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Glazing of Surfaces by Glass Formation in Situ

IP.com Disclosure Number: IPCOM000097725D
Original Publication Date: 1961-May-01
Included in the Prior Art Database: 2005-Mar-07
Document File: 1 page(s) / 12K

Publishing Venue

IBM

Related People

Maissel, L: AUTHOR [+3]

Abstract

Alloys and chemical compounds may be formed by first evaporating or sputtering the individual components and then heat-treating the latter to create the alloys and compounds. A procedure which is usually more effective in making compounds involves evaporating or sputtering the materials onto a heated substrate. This affords an advantage in that the temperature of the hot substrate eliminates the need for a subsequent heat-treating step and the higher temperatures involved in that step. For example, when Mn and Bi are flash evaporated onto a hot substrate, they form a compound more rapidly and at a lower temperature than if a cool substrate and subsequent annealing are employed.

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Glazing of Surfaces by Glass Formation in Situ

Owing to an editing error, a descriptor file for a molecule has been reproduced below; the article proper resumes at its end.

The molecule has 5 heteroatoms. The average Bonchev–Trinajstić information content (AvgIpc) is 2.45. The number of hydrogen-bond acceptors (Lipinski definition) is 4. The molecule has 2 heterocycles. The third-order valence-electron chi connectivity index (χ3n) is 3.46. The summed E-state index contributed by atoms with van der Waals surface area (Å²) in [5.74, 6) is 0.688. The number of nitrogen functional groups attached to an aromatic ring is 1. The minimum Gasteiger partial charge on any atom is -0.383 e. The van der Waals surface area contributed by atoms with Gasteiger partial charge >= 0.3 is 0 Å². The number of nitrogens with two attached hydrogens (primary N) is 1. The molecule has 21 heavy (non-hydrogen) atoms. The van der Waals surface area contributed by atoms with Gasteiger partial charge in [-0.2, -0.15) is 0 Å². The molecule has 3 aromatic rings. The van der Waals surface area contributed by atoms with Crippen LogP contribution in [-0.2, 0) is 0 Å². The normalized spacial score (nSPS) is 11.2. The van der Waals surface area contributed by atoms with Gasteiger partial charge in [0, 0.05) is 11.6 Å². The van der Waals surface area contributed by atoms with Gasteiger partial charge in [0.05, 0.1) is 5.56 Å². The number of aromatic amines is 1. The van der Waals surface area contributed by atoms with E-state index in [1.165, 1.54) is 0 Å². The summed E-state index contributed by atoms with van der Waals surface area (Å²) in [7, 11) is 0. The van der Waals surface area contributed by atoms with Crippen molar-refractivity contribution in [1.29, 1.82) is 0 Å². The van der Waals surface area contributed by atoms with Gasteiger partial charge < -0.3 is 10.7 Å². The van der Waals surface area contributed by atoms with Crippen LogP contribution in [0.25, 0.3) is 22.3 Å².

Alloys and chemical compounds may be formed by first evaporating or sputtering the individual components and then heat-treating the latter to create the alloys and compounds. A procedure which is usually more effective in making compounds involves evaporating or sputtering the materials onto a heated substrate. This affords an advantage in that the temperature of the hot substrate eliminates the need for a subsequent heat-treating step and the higher temperatures involved in that step. For example, when Mn and Bi are flash evaporated onto a hot substrate, they form a compound more rapidly and at a lower temperature than if a cool substrate and subsequent annealing are employed.

Conventional glasses are made by fusing a mixture of oxides with one or more glass formers such as SiO(2), GeO(2), and B(2)0(3). In addition to the glass formers, modern glasses may contain one or more of the following oxides: PbO(2), Bi(2)O(3), A1(2)O(3), Na(2)O, CaO and ZnO. These materials are individually capable of being evaporated or sputtered or of being deposited by vapor-phase decomposition and oxidation. The simultaneous deposition of a mixture of such oxides onto a heated substrate forms glass at temperatures that are substantially lower than those required to produce the same glass in bulk since the components are so much more intimately mixed. Glass may therefore be formed in this manner on the surface of electrical components under conditi...